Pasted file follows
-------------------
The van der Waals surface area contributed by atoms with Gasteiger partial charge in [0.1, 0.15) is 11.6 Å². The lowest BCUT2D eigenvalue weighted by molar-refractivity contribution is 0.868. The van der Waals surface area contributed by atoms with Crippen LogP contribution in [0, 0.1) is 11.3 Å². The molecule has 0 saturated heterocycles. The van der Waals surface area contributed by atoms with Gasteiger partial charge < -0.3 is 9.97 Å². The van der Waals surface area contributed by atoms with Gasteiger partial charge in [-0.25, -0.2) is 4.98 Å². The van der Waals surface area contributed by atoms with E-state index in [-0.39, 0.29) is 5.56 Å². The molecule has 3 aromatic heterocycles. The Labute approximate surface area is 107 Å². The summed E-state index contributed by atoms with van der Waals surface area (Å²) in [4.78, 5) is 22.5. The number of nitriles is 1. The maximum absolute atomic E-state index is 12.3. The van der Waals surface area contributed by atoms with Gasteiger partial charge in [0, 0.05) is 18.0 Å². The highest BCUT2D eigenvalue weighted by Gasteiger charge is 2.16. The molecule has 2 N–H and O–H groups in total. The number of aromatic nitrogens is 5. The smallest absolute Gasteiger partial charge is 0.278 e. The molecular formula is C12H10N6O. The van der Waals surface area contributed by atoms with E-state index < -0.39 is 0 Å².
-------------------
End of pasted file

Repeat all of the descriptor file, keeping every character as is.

The van der Waals surface area contributed by atoms with Gasteiger partial charge in [0.1, 0.15) is 11.6 Å². The lowest BCUT2D eigenvalue weighted by molar-refractivity contribution is 0.868. The van der Waals surface area contributed by atoms with Crippen LogP contribution in [0, 0.1) is 11.3 Å². The molecule has 0 saturated heterocycles. The van der Waals surface area contributed by atoms with Gasteiger partial charge < -0.3 is 9.97 Å². The van der Waals surface area contributed by atoms with Gasteiger partial charge in [-0.25, -0.2) is 4.98 Å². The van der Waals surface area contributed by atoms with E-state index in [-0.39, 0.29) is 5.56 Å². The molecule has 3 aromatic heterocycles. The Labute approximate surface area is 107 Å². The summed E-state index contributed by atoms with van der Waals surface area (Å²) in [4.78, 5) is 22.5. The number of nitriles is 1. The maximum absolute atomic E-state index is 12.3. The van der Waals surface area contributed by atoms with Gasteiger partial charge in [0, 0.05) is 18.0 Å². The highest BCUT2D eigenvalue weighted by Gasteiger charge is 2.16. The molecule has 2 N–H and O–H groups in total. The number of aromatic nitrogens is 5. The smallest absolute Gasteiger partial charge is 0.278 e. The molecular formula is C12H10N6O. The van der Waals surface area contributed by atoms with E-state index < -0.39 is 0 Å².